Former Harare mayor Bernard Manyenyeni on Wednesday warned incumbent Herbert Gomba to be careful of deals the City Fathers continue to strike with the Chinese.
Manyenyeni who headed council between 2013 and 2018 was speaking at a residents meeting on the current water crisis in the capital.
The Harare businessman was responding to indications by his successor that council was struggling to access more funds from China because of failure to service a US$72 million debt from US$144 loan extended by the China Exim-Bank.
Manyenyeni gave examples of how the Chinese were forcing other countries to part with properties after failing to service their loans.
"We should always be aware of what has been happening around us. We hear that one of Kenya's Ports was taken by the Chinese and Zambia has lost quite a lot already.
"We should be concerned by statements by the Mayor (Gomba) that we are now failing to access the remaining $72 million of the initial loan because we are failing to repay the loan which was given to us by the Chinese," the former Mayor warned.
"It is necessary that we make deals which are manageable, which our children will be able to pay back and will not mortgage the country."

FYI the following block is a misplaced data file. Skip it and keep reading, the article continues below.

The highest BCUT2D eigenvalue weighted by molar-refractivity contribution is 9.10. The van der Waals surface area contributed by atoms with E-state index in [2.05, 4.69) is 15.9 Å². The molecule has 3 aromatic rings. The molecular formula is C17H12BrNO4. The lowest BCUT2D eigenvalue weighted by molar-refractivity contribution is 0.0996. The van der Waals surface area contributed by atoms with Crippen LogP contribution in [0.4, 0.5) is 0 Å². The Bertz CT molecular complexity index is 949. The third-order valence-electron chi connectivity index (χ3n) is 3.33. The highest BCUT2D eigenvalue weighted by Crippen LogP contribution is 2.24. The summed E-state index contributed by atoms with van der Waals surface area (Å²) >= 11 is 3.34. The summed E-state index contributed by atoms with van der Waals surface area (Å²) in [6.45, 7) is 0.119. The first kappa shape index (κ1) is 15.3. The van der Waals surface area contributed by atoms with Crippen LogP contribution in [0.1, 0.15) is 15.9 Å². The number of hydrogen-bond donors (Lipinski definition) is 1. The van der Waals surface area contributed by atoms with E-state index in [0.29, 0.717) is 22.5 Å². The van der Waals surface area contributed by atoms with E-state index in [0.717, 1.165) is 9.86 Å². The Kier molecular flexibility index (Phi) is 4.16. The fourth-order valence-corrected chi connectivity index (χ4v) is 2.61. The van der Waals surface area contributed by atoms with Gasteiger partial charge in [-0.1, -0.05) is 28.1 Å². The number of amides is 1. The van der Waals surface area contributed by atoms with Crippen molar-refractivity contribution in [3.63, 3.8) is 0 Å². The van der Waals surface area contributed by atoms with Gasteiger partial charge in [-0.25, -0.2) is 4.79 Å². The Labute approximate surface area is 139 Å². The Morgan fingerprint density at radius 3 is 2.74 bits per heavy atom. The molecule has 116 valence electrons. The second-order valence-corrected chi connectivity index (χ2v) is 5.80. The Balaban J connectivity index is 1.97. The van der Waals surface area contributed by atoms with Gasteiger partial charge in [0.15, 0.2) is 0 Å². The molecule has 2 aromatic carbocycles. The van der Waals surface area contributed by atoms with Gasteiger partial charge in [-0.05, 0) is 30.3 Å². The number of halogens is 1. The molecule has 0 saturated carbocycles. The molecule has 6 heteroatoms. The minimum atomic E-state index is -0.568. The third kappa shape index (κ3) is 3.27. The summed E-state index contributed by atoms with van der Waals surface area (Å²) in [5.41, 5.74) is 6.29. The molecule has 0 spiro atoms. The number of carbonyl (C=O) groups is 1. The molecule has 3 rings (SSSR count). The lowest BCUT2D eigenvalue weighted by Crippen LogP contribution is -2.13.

China is fast becoming Africa's main investor with its offers of unconditional aid or loans to the third world continent that critics argue are akin to fresh coloniasation.
Speaking to NewZimbabwe.com Finance Minister Mthuli Ncube said that although government could not track every deal struck by councils they were sure that those signed were beneficial to the cities.
"All I know is that we track all transactions. We try to approve at the level that government is supposed to come in but we know that there are other entities that have got own authority to approve their own transations.
"We tend to track most of these investments especially if they involve the inflow of foreign currency. We have mechanisms in place but of course we can never know who is doing what on a daily basis," said Ncube.
Manyenyeni argued Harare City Council's water reticulation system is in need of rehabilitation as the challenges have existed since the 1960s. The capital city has been hit by continous water shortages and outbreaks of waterborne diseases including cholera and typhoid.